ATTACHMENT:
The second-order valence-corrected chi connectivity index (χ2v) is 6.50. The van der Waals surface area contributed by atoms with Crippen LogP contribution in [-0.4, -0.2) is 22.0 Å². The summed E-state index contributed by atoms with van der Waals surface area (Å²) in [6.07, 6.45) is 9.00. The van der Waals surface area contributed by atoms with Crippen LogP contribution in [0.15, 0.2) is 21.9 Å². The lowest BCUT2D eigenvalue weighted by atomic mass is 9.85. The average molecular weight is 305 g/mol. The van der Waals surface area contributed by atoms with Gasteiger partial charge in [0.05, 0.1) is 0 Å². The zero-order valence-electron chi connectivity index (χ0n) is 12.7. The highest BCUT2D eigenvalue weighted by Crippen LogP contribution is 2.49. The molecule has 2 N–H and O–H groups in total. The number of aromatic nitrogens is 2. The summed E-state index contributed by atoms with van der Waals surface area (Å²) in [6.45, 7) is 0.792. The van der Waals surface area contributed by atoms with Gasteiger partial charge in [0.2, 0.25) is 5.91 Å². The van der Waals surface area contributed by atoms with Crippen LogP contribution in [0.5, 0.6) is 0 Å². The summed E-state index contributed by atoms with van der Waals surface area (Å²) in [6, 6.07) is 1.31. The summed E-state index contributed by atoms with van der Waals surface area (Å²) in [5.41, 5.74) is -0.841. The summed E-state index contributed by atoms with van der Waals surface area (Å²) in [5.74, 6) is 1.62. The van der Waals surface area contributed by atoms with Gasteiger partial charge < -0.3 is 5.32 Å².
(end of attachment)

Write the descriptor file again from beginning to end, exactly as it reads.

The second-order valence-corrected chi connectivity index (χ2v) is 6.50. The van der Waals surface area contributed by atoms with Crippen LogP contribution in [-0.4, -0.2) is 22.0 Å². The summed E-state index contributed by atoms with van der Waals surface area (Å²) in [6.07, 6.45) is 9.00. The van der Waals surface area contributed by atoms with Crippen LogP contribution in [0.15, 0.2) is 21.9 Å². The lowest BCUT2D eigenvalue weighted by atomic mass is 9.85. The average molecular weight is 305 g/mol. The van der Waals surface area contributed by atoms with Gasteiger partial charge in [0.05, 0.1) is 0 Å². The zero-order valence-electron chi connectivity index (χ0n) is 12.7. The highest BCUT2D eigenvalue weighted by Crippen LogP contribution is 2.49. The molecule has 2 N–H and O–H groups in total. The number of aromatic nitrogens is 2. The summed E-state index contributed by atoms with van der Waals surface area (Å²) in [6.45, 7) is 0.792. The van der Waals surface area contributed by atoms with Gasteiger partial charge in [0.2, 0.25) is 5.91 Å². The van der Waals surface area contributed by atoms with Crippen LogP contribution in [0.5, 0.6) is 0 Å². The summed E-state index contributed by atoms with van der Waals surface area (Å²) in [6, 6.07) is 1.31. The summed E-state index contributed by atoms with van der Waals surface area (Å²) in [5.41, 5.74) is -0.841. The summed E-state index contributed by atoms with van der Waals surface area (Å²) in [5.74, 6) is 1.62. The van der Waals surface area contributed by atoms with Gasteiger partial charge < -0.3 is 5.32 Å².